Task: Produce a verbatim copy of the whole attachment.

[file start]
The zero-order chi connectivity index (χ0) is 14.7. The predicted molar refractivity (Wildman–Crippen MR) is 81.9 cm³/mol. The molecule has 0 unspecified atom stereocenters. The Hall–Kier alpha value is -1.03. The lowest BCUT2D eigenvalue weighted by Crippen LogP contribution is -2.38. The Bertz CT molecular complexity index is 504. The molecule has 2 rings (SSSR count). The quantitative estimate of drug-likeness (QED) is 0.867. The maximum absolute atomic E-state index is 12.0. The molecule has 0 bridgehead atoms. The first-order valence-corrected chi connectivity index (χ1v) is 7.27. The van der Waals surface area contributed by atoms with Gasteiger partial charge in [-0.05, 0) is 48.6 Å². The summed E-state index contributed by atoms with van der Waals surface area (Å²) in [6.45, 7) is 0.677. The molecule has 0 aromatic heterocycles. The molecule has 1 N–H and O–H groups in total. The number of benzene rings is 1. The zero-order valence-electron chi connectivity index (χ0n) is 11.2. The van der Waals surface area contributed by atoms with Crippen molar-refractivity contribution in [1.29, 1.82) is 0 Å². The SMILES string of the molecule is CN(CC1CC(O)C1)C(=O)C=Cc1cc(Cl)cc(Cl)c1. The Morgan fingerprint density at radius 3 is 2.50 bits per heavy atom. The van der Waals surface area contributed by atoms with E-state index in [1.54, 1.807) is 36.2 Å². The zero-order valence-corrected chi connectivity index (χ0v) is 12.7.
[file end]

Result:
The zero-order chi connectivity index (χ0) is 14.7. The predicted molar refractivity (Wildman–Crippen MR) is 81.9 cm³/mol. The molecule has 0 unspecified atom stereocenters. The Hall–Kier alpha value is -1.03. The lowest BCUT2D eigenvalue weighted by Crippen LogP contribution is -2.38. The Bertz CT molecular complexity index is 504. The molecule has 2 rings (SSSR count). The quantitative estimate of drug-likeness (QED) is 0.867. The maximum absolute atomic E-state index is 12.0. The molecule has 0 bridgehead atoms. The first-order valence-corrected chi connectivity index (χ1v) is 7.27. The van der Waals surface area contributed by atoms with Gasteiger partial charge in [-0.05, 0) is 48.6 Å². The summed E-state index contributed by atoms with van der Waals surface area (Å²) in [6.45, 7) is 0.677. The molecule has 0 aromatic heterocycles. The molecule has 1 N–H and O–H groups in total. The number of benzene rings is 1. The zero-order valence-electron chi connectivity index (χ0n) is 11.2. The van der Waals surface area contributed by atoms with Crippen molar-refractivity contribution in [1.29, 1.82) is 0 Å². The SMILES string of the molecule is CN(CC1CC(O)C1)C(=O)C=Cc1cc(Cl)cc(Cl)c1. The Morgan fingerprint density at radius 3 is 2.50 bits per heavy atom. The van der Waals surface area contributed by atoms with E-state index in [1.54, 1.807) is 36.2 Å². The zero-order valence-corrected chi connectivity index (χ0v) is 12.7.